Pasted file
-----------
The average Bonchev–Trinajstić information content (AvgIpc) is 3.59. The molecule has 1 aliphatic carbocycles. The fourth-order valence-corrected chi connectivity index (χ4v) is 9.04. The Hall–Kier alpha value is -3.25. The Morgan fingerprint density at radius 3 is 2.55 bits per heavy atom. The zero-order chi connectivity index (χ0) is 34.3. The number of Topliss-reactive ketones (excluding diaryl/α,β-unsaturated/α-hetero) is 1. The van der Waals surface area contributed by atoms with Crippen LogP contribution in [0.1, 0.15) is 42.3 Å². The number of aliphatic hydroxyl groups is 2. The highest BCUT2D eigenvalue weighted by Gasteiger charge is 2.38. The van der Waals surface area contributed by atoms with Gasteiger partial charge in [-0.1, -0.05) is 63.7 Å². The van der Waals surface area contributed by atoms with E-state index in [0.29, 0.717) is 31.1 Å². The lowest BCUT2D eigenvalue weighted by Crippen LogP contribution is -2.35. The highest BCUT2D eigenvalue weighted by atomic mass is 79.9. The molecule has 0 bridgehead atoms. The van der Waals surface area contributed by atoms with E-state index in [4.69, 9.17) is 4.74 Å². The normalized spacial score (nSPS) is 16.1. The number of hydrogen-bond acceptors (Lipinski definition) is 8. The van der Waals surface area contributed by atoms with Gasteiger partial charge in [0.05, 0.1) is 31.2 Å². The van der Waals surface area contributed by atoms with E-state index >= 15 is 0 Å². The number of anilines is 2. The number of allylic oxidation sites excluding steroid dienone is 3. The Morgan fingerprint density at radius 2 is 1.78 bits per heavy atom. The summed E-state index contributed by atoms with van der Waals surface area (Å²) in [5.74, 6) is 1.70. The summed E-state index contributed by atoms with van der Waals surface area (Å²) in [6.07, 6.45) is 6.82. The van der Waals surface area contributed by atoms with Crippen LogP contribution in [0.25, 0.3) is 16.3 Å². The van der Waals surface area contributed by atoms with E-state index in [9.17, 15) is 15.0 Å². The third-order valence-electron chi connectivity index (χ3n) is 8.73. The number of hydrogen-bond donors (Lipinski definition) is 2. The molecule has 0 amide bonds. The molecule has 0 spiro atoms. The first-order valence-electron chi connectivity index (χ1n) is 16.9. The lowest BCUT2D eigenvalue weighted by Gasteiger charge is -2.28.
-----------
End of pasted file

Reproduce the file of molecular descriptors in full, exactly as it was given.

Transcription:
The average Bonchev–Trinajstić information content (AvgIpc) is 3.59. The molecule has 1 aliphatic carbocycles. The fourth-order valence-corrected chi connectivity index (χ4v) is 9.04. The Hall–Kier alpha value is -3.25. The Morgan fingerprint density at radius 3 is 2.55 bits per heavy atom. The zero-order chi connectivity index (χ0) is 34.3. The number of Topliss-reactive ketones (excluding diaryl/α,β-unsaturated/α-hetero) is 1. The van der Waals surface area contributed by atoms with Crippen LogP contribution in [0.1, 0.15) is 42.3 Å². The number of aliphatic hydroxyl groups is 2. The highest BCUT2D eigenvalue weighted by Gasteiger charge is 2.38. The van der Waals surface area contributed by atoms with Gasteiger partial charge in [-0.1, -0.05) is 63.7 Å². The van der Waals surface area contributed by atoms with E-state index in [0.29, 0.717) is 31.1 Å². The lowest BCUT2D eigenvalue weighted by Crippen LogP contribution is -2.35. The highest BCUT2D eigenvalue weighted by atomic mass is 79.9. The molecule has 0 bridgehead atoms. The van der Waals surface area contributed by atoms with E-state index in [4.69, 9.17) is 4.74 Å². The normalized spacial score (nSPS) is 16.1. The number of hydrogen-bond acceptors (Lipinski definition) is 8. The van der Waals surface area contributed by atoms with Gasteiger partial charge in [0.05, 0.1) is 31.2 Å². The van der Waals surface area contributed by atoms with E-state index >= 15 is 0 Å². The number of anilines is 2. The number of allylic oxidation sites excluding steroid dienone is 3. The Morgan fingerprint density at radius 2 is 1.78 bits per heavy atom. The summed E-state index contributed by atoms with van der Waals surface area (Å²) in [5.74, 6) is 1.70. The summed E-state index contributed by atoms with van der Waals surface area (Å²) in [6.07, 6.45) is 6.82. The van der Waals surface area contributed by atoms with Crippen LogP contribution in [0.25, 0.3) is 16.3 Å². The van der Waals surface area contributed by atoms with E-state index in [9.17, 15) is 15.0 Å². The third-order valence-electron chi connectivity index (χ3n) is 8.73. The number of hydrogen-bond donors (Lipinski definition) is 2. The molecule has 0 amide bonds. The molecule has 0 spiro atoms. The first-order valence-electron chi connectivity index (χ1n) is 16.9. The lowest BCUT2D eigenvalue weighted by Gasteiger charge is -2.28.